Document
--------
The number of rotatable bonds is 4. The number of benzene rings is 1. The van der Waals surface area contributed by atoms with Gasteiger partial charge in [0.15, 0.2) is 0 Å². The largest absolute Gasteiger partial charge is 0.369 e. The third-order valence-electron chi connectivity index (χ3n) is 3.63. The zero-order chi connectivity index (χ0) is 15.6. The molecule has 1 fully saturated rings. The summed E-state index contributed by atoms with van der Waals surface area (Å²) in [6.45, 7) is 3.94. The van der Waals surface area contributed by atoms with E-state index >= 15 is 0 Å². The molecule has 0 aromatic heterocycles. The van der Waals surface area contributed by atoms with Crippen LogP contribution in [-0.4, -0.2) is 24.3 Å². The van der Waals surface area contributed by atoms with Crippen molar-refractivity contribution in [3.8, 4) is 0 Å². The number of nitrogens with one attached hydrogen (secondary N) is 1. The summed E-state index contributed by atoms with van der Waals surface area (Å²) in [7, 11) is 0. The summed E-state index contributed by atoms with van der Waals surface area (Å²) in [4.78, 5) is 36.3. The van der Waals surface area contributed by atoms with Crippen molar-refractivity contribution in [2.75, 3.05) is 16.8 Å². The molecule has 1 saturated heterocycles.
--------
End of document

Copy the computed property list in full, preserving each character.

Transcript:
The number of rotatable bonds is 4. The number of benzene rings is 1. The van der Waals surface area contributed by atoms with Gasteiger partial charge in [0.15, 0.2) is 0 Å². The largest absolute Gasteiger partial charge is 0.369 e. The third-order valence-electron chi connectivity index (χ3n) is 3.63. The zero-order chi connectivity index (χ0) is 15.6. The molecule has 1 fully saturated rings. The summed E-state index contributed by atoms with van der Waals surface area (Å²) in [6.45, 7) is 3.94. The van der Waals surface area contributed by atoms with E-state index >= 15 is 0 Å². The molecule has 0 aromatic heterocycles. The van der Waals surface area contributed by atoms with Crippen LogP contribution in [-0.4, -0.2) is 24.3 Å². The van der Waals surface area contributed by atoms with Crippen molar-refractivity contribution in [3.8, 4) is 0 Å². The number of nitrogens with one attached hydrogen (secondary N) is 1. The summed E-state index contributed by atoms with van der Waals surface area (Å²) in [7, 11) is 0. The summed E-state index contributed by atoms with van der Waals surface area (Å²) in [4.78, 5) is 36.3. The van der Waals surface area contributed by atoms with Crippen molar-refractivity contribution in [2.75, 3.05) is 16.8 Å². The molecule has 1 saturated heterocycles.